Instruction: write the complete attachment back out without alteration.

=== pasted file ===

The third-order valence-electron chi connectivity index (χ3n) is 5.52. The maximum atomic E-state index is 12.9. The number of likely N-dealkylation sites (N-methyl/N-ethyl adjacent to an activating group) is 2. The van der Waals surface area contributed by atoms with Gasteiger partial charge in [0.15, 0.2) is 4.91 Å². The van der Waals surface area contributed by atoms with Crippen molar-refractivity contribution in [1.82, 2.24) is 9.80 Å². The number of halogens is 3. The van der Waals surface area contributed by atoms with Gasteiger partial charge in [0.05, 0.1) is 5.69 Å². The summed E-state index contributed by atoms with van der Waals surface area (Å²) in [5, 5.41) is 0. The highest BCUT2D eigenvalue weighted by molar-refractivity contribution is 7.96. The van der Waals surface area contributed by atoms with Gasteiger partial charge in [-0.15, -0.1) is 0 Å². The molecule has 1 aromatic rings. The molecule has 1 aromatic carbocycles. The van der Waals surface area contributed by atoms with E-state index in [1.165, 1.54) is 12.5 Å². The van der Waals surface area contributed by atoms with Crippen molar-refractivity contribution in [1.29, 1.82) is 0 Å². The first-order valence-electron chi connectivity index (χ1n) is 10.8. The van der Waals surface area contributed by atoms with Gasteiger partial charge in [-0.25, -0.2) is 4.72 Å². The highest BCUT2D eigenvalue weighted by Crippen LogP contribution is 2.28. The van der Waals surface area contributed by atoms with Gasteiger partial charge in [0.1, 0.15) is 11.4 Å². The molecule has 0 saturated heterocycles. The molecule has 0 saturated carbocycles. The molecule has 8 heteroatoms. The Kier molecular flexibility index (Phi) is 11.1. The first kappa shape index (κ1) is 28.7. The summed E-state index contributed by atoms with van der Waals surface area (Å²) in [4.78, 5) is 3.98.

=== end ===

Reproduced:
The third-order valence-electron chi connectivity index (χ3n) is 5.52. The maximum atomic E-state index is 12.9. The number of likely N-dealkylation sites (N-methyl/N-ethyl adjacent to an activating group) is 2. The van der Waals surface area contributed by atoms with Gasteiger partial charge in [0.15, 0.2) is 4.91 Å². The van der Waals surface area contributed by atoms with Crippen molar-refractivity contribution in [1.82, 2.24) is 9.80 Å². The number of halogens is 3. The van der Waals surface area contributed by atoms with Gasteiger partial charge in [0.05, 0.1) is 5.69 Å². The summed E-state index contributed by atoms with van der Waals surface area (Å²) in [5, 5.41) is 0. The highest BCUT2D eigenvalue weighted by molar-refractivity contribution is 7.96. The van der Waals surface area contributed by atoms with Gasteiger partial charge in [-0.15, -0.1) is 0 Å². The molecule has 1 aromatic rings. The molecule has 1 aromatic carbocycles. The van der Waals surface area contributed by atoms with E-state index in [1.165, 1.54) is 12.5 Å². The van der Waals surface area contributed by atoms with Crippen molar-refractivity contribution in [1.29, 1.82) is 0 Å². The first-order valence-electron chi connectivity index (χ1n) is 10.8. The van der Waals surface area contributed by atoms with Gasteiger partial charge in [-0.25, -0.2) is 4.72 Å². The highest BCUT2D eigenvalue weighted by Crippen LogP contribution is 2.28. The van der Waals surface area contributed by atoms with Gasteiger partial charge in [0.1, 0.15) is 11.4 Å². The molecule has 0 saturated heterocycles. The molecule has 0 saturated carbocycles. The molecule has 8 heteroatoms. The Kier molecular flexibility index (Phi) is 11.1. The first kappa shape index (κ1) is 28.7. The summed E-state index contributed by atoms with van der Waals surface area (Å²) in [4.78, 5) is 3.98.